You don’t know what you don’t know: The fine art of asking questions
By Karla Freeman
My questions change daily.
Before moving to Cuenca, I lived in Buenos Aires and I had very different sets of questions.
Who were the good tango teachers? Where could I see the best traditional tango. What kind of shoes should I wear? What do women do when they want to get asked to dance? Three years later, I was asking how do I enter a tango contest? (Well, not really.)
What happened recently showed me I didn’t know how to order coffee in a new cafe. I asked for coffee with milk and the English-speaking owner of a new restaurant proudly brought me a lovely latte. Surprised, I said, “But I ordered coffee with milk.” And, just as surprised, he said, “But you should say coffee Americano with milk.”
Since I have Ecuadorian friends, they help a lot with answers to my questions. I wanted to go to a doctor for a check up and I did not want an orthodox medical person. I asked a Cuencana friend and now I have a new doctor who combines naturopathy, homeopathy and Western medicine.
Just the other day, my 4-year-old friend Dimi said he wanted to go fishing. We have a trip planned with his mother, Tanya, and possibly the one-year-old twin girls. It was easy to locate a well-stocked fishing hole because I ran into a friend who knew the perfect place, 20 minute and a $10 taxi ride away, where they give you fishing poles and you can keep the trout you catch.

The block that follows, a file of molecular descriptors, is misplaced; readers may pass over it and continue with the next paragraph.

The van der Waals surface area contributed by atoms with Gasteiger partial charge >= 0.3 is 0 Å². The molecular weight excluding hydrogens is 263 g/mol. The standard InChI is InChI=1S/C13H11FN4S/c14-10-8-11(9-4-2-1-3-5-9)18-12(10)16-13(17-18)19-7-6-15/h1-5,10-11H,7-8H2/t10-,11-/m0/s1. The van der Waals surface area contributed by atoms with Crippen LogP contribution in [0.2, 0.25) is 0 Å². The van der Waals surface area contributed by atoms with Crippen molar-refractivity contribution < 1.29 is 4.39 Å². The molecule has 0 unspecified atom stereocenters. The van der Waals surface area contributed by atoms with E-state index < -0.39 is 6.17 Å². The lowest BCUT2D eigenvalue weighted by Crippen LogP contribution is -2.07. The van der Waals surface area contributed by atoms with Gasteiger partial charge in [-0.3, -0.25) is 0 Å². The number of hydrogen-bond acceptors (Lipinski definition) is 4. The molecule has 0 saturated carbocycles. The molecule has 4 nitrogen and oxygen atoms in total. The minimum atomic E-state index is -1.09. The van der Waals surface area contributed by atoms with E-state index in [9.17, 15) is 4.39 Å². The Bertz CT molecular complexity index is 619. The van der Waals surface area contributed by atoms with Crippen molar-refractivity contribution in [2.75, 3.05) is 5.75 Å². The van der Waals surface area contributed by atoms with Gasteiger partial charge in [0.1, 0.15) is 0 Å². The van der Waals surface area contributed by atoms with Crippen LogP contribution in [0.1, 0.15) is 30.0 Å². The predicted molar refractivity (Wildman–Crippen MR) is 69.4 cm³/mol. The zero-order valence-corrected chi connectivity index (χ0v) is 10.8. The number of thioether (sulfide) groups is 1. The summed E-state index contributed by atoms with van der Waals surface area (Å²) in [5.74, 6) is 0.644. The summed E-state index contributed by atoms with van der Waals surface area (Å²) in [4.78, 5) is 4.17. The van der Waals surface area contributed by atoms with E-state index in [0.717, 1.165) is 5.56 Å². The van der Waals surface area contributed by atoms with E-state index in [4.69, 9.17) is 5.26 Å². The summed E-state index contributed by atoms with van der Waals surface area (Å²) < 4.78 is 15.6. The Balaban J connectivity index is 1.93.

Maybe it’s obvious, but it keeps surprising me that I don’t know things I should. For example, once you settle the visa question and have your residency, questions like how long I can be out of the country and, do I want to pursue citizenship, keep me on my toes … and asking more questions.
Caveat: Be aware that gringos who answer your questions can be, and frequently are, wrong. For answers to visa-related questions, I’ve learned to go to the immigration office.
Gringo e-letters and websites have lots of information and every day questions pop up that I may not even realize are questions. Where to do buy pickles, how to you fix the tires on your bicycle, when is it good time to visit the coast and where can you stay. Does someone want to share a ride, be a language partner, go fishing?
If you want to try a fun way to ask questions, here are four tips I offer from experience:
- Ask yourself a question and give yourself a day to figure it out on your own. If you don’t come up with an answer, ask around the next day.
- Do something new outside your comfort zone. It raises your energy level and opens up the creative part of your brain that solves problems in a new, less stressful way.
- Turn your intuition loose. That thought you push away as being silly may offer valuable insight and information.
- Be grateful all day for your life as an expat. And why not? Gratefulness increases the hormone that makes you more relaxed and happy.
And why not live an extraordinary life? Good question, right?
Karla Freeman, expat, traveler, tango dancer, writer, currently lives in Cuenca and is the author of Creating Magic in Midlife: 101 Questions and Answers to Reinvent Your Work, Relationships and Life! Available on Amazon Kindle and at Carolina bookstore on Calle Hermano Miguel in Cuenca.